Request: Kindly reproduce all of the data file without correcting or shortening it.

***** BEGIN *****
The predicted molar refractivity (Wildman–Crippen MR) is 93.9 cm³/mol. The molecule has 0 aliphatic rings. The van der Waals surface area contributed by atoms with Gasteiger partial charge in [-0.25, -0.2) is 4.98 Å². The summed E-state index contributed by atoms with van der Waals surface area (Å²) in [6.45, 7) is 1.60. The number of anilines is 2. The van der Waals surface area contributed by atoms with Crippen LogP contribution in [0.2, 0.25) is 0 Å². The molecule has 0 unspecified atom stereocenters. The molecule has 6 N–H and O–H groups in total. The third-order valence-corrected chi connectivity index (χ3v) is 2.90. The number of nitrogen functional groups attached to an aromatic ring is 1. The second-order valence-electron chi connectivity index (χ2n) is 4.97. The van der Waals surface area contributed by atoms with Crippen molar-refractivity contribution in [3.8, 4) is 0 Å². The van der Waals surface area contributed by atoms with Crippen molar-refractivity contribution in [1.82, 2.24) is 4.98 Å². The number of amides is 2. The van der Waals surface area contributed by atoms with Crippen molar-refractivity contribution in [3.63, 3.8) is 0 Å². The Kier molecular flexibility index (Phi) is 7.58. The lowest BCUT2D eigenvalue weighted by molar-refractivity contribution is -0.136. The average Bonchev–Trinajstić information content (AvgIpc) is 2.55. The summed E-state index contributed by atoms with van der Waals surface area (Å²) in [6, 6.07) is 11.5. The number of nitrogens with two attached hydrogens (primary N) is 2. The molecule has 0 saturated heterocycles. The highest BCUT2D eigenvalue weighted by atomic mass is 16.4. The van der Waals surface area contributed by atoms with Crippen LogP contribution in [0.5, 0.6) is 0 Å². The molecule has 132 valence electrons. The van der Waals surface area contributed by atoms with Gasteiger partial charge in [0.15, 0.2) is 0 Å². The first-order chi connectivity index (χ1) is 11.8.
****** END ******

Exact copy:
The predicted molar refractivity (Wildman–Crippen MR) is 93.9 cm³/mol. The molecule has 0 aliphatic rings. The van der Waals surface area contributed by atoms with Gasteiger partial charge in [-0.25, -0.2) is 4.98 Å². The summed E-state index contributed by atoms with van der Waals surface area (Å²) in [6.45, 7) is 1.60. The number of anilines is 2. The van der Waals surface area contributed by atoms with Crippen LogP contribution in [0.2, 0.25) is 0 Å². The molecule has 0 unspecified atom stereocenters. The molecule has 6 N–H and O–H groups in total. The third-order valence-corrected chi connectivity index (χ3v) is 2.90. The number of nitrogen functional groups attached to an aromatic ring is 1. The second-order valence-electron chi connectivity index (χ2n) is 4.97. The van der Waals surface area contributed by atoms with Crippen molar-refractivity contribution in [3.8, 4) is 0 Å². The van der Waals surface area contributed by atoms with Crippen molar-refractivity contribution in [1.82, 2.24) is 4.98 Å². The number of amides is 2. The van der Waals surface area contributed by atoms with Crippen molar-refractivity contribution in [3.63, 3.8) is 0 Å². The Kier molecular flexibility index (Phi) is 7.58. The lowest BCUT2D eigenvalue weighted by molar-refractivity contribution is -0.136. The average Bonchev–Trinajstić information content (AvgIpc) is 2.55. The summed E-state index contributed by atoms with van der Waals surface area (Å²) in [6, 6.07) is 11.5. The number of nitrogens with two attached hydrogens (primary N) is 2. The molecule has 0 saturated heterocycles. The highest BCUT2D eigenvalue weighted by atomic mass is 16.4. The van der Waals surface area contributed by atoms with Crippen LogP contribution in [0.5, 0.6) is 0 Å². The molecule has 132 valence electrons. The van der Waals surface area contributed by atoms with Gasteiger partial charge in [0.15, 0.2) is 0 Å². The first-order chi connectivity index (χ1) is 11.8.